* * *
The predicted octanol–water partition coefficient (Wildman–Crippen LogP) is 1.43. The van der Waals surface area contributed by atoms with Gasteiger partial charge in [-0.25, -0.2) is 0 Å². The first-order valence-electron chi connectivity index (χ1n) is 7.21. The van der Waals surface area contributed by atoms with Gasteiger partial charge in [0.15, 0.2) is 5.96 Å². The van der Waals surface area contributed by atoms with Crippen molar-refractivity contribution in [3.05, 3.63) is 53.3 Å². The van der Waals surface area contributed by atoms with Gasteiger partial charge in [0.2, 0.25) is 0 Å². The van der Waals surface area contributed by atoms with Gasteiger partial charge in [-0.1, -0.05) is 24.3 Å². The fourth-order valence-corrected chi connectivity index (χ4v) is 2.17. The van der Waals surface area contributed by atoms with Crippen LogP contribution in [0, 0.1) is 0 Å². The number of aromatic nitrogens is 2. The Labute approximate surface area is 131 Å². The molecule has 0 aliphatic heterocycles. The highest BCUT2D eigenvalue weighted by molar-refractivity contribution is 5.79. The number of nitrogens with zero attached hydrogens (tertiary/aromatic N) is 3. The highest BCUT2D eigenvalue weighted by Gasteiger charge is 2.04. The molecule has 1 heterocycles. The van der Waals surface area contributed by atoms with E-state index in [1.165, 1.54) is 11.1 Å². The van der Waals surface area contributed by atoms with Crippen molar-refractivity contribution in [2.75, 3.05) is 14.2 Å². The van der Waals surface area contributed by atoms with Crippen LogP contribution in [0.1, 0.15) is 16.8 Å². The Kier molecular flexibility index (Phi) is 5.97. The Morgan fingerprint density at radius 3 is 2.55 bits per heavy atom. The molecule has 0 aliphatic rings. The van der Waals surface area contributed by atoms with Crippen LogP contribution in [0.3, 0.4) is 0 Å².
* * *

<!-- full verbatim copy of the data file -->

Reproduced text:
The predicted octanol–water partition coefficient (Wildman–Crippen LogP) is 1.43. The van der Waals surface area contributed by atoms with Gasteiger partial charge in [-0.25, -0.2) is 0 Å². The first-order valence-electron chi connectivity index (χ1n) is 7.21. The van der Waals surface area contributed by atoms with Gasteiger partial charge in [0.15, 0.2) is 5.96 Å². The van der Waals surface area contributed by atoms with Crippen molar-refractivity contribution in [3.05, 3.63) is 53.3 Å². The van der Waals surface area contributed by atoms with Gasteiger partial charge in [0.2, 0.25) is 0 Å². The van der Waals surface area contributed by atoms with Gasteiger partial charge in [-0.1, -0.05) is 24.3 Å². The fourth-order valence-corrected chi connectivity index (χ4v) is 2.17. The van der Waals surface area contributed by atoms with Crippen LogP contribution in [0, 0.1) is 0 Å². The number of aromatic nitrogens is 2. The Labute approximate surface area is 131 Å². The molecule has 0 aliphatic heterocycles. The highest BCUT2D eigenvalue weighted by molar-refractivity contribution is 5.79. The number of nitrogens with zero attached hydrogens (tertiary/aromatic N) is 3. The highest BCUT2D eigenvalue weighted by Gasteiger charge is 2.04. The molecule has 1 heterocycles. The van der Waals surface area contributed by atoms with E-state index in [1.165, 1.54) is 11.1 Å². The van der Waals surface area contributed by atoms with Crippen molar-refractivity contribution in [2.75, 3.05) is 14.2 Å². The van der Waals surface area contributed by atoms with Crippen LogP contribution in [0.1, 0.15) is 16.8 Å². The Kier molecular flexibility index (Phi) is 5.97. The Morgan fingerprint density at radius 3 is 2.55 bits per heavy atom. The molecule has 0 aliphatic rings. The van der Waals surface area contributed by atoms with Crippen LogP contribution in [0.3, 0.4) is 0 Å².